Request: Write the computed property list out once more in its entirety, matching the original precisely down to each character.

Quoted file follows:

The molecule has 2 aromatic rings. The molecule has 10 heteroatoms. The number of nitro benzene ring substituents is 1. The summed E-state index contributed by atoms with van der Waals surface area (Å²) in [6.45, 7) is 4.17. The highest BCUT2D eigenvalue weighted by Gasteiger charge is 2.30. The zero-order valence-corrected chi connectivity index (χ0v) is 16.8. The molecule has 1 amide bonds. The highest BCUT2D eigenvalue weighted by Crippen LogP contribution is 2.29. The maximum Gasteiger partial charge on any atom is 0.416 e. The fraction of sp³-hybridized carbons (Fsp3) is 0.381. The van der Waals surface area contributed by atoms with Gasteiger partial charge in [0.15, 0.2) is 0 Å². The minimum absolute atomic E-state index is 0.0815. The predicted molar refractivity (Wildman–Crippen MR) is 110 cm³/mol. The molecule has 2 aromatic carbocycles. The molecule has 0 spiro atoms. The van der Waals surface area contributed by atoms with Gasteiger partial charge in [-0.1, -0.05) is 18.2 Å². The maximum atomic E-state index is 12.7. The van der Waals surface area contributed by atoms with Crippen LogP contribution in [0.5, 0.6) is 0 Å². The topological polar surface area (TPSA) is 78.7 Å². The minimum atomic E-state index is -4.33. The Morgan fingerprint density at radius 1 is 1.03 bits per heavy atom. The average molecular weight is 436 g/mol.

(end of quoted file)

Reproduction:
The molecule has 2 aromatic rings. The molecule has 10 heteroatoms. The number of nitro benzene ring substituents is 1. The summed E-state index contributed by atoms with van der Waals surface area (Å²) in [6.45, 7) is 4.17. The highest BCUT2D eigenvalue weighted by Gasteiger charge is 2.30. The zero-order valence-corrected chi connectivity index (χ0v) is 16.8. The molecule has 1 amide bonds. The highest BCUT2D eigenvalue weighted by Crippen LogP contribution is 2.29. The maximum Gasteiger partial charge on any atom is 0.416 e. The fraction of sp³-hybridized carbons (Fsp3) is 0.381. The van der Waals surface area contributed by atoms with Gasteiger partial charge in [0.15, 0.2) is 0 Å². The minimum absolute atomic E-state index is 0.0815. The predicted molar refractivity (Wildman–Crippen MR) is 110 cm³/mol. The molecule has 2 aromatic carbocycles. The molecule has 0 spiro atoms. The van der Waals surface area contributed by atoms with Gasteiger partial charge in [-0.1, -0.05) is 18.2 Å². The maximum atomic E-state index is 12.7. The van der Waals surface area contributed by atoms with Crippen LogP contribution in [0.5, 0.6) is 0 Å². The topological polar surface area (TPSA) is 78.7 Å². The minimum atomic E-state index is -4.33. The Morgan fingerprint density at radius 1 is 1.03 bits per heavy atom. The average molecular weight is 436 g/mol.